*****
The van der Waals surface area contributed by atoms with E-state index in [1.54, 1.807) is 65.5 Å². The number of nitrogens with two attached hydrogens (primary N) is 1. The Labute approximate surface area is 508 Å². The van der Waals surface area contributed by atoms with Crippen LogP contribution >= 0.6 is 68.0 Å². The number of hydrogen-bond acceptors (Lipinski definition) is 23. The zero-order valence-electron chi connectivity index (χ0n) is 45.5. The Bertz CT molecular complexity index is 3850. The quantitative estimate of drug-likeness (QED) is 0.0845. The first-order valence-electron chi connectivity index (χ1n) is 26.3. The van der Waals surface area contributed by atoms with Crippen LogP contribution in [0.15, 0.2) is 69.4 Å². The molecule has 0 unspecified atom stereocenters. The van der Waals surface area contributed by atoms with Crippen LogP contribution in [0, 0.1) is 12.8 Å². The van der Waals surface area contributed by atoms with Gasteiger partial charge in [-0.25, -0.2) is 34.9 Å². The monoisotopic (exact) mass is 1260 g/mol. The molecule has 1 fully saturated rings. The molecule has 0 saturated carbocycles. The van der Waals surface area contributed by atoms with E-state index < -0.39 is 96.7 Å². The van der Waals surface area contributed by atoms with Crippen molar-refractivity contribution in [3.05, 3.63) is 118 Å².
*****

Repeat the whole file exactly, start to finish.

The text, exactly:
The van der Waals surface area contributed by atoms with E-state index in [1.54, 1.807) is 65.5 Å². The number of nitrogens with two attached hydrogens (primary N) is 1. The Labute approximate surface area is 508 Å². The van der Waals surface area contributed by atoms with Crippen LogP contribution >= 0.6 is 68.0 Å². The number of hydrogen-bond acceptors (Lipinski definition) is 23. The zero-order valence-electron chi connectivity index (χ0n) is 45.5. The Bertz CT molecular complexity index is 3850. The quantitative estimate of drug-likeness (QED) is 0.0845. The first-order valence-electron chi connectivity index (χ1n) is 26.3. The van der Waals surface area contributed by atoms with Crippen LogP contribution in [0.15, 0.2) is 69.4 Å². The molecule has 0 unspecified atom stereocenters. The van der Waals surface area contributed by atoms with Crippen LogP contribution in [0, 0.1) is 12.8 Å². The van der Waals surface area contributed by atoms with Gasteiger partial charge in [-0.25, -0.2) is 34.9 Å². The monoisotopic (exact) mass is 1260 g/mol. The molecule has 1 fully saturated rings. The molecule has 0 saturated carbocycles. The van der Waals surface area contributed by atoms with E-state index < -0.39 is 96.7 Å². The van der Waals surface area contributed by atoms with Crippen molar-refractivity contribution in [3.05, 3.63) is 118 Å².